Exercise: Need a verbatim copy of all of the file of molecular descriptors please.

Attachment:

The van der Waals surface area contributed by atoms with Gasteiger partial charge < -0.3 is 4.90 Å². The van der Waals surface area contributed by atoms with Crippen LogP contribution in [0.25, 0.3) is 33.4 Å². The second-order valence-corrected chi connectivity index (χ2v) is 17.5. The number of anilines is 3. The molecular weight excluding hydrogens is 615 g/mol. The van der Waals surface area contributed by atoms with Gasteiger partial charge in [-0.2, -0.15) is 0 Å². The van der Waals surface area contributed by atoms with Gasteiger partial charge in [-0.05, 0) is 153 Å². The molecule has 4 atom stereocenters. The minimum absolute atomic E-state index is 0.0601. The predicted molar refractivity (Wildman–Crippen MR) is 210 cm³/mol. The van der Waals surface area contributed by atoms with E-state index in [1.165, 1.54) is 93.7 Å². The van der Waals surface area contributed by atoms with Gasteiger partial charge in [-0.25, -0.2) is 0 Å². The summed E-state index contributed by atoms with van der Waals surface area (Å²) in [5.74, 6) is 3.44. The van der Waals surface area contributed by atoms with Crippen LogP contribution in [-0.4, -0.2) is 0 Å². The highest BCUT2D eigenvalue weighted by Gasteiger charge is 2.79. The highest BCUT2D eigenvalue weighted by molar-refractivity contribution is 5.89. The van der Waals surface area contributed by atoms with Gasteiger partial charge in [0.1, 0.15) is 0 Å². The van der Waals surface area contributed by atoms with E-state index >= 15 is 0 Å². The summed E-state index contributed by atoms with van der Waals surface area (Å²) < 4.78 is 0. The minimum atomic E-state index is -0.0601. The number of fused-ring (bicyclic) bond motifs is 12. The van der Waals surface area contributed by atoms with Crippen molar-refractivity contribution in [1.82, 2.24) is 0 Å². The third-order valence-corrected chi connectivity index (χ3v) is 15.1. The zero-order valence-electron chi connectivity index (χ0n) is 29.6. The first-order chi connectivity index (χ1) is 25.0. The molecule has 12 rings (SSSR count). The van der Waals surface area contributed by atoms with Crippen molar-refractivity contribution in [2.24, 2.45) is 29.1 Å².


The van der Waals surface area contributed by atoms with Gasteiger partial charge < -0.3 is 4.90 Å². The van der Waals surface area contributed by atoms with Crippen LogP contribution in [0.25, 0.3) is 33.4 Å². The second-order valence-corrected chi connectivity index (χ2v) is 17.5. The number of anilines is 3. The molecular weight excluding hydrogens is 615 g/mol. The van der Waals surface area contributed by atoms with Gasteiger partial charge in [-0.2, -0.15) is 0 Å². The van der Waals surface area contributed by atoms with Gasteiger partial charge in [-0.05, 0) is 153 Å². The molecule has 4 atom stereocenters. The minimum absolute atomic E-state index is 0.0601. The predicted molar refractivity (Wildman–Crippen MR) is 210 cm³/mol. The van der Waals surface area contributed by atoms with E-state index in [1.165, 1.54) is 93.7 Å². The van der Waals surface area contributed by atoms with Gasteiger partial charge in [-0.25, -0.2) is 0 Å². The summed E-state index contributed by atoms with van der Waals surface area (Å²) in [5.74, 6) is 3.44. The van der Waals surface area contributed by atoms with Crippen LogP contribution in [-0.4, -0.2) is 0 Å². The highest BCUT2D eigenvalue weighted by Gasteiger charge is 2.79. The highest BCUT2D eigenvalue weighted by molar-refractivity contribution is 5.89. The van der Waals surface area contributed by atoms with Gasteiger partial charge in [0.1, 0.15) is 0 Å². The van der Waals surface area contributed by atoms with E-state index >= 15 is 0 Å². The summed E-state index contributed by atoms with van der Waals surface area (Å²) < 4.78 is 0. The minimum atomic E-state index is -0.0601. The number of fused-ring (bicyclic) bond motifs is 12. The van der Waals surface area contributed by atoms with Crippen molar-refractivity contribution in [1.82, 2.24) is 0 Å². The third-order valence-corrected chi connectivity index (χ3v) is 15.1. The zero-order valence-electron chi connectivity index (χ0n) is 29.6. The first-order chi connectivity index (χ1) is 25.0. The molecule has 12 rings (SSSR count). The van der Waals surface area contributed by atoms with Crippen molar-refractivity contribution in [2.24, 2.45) is 29.1 Å².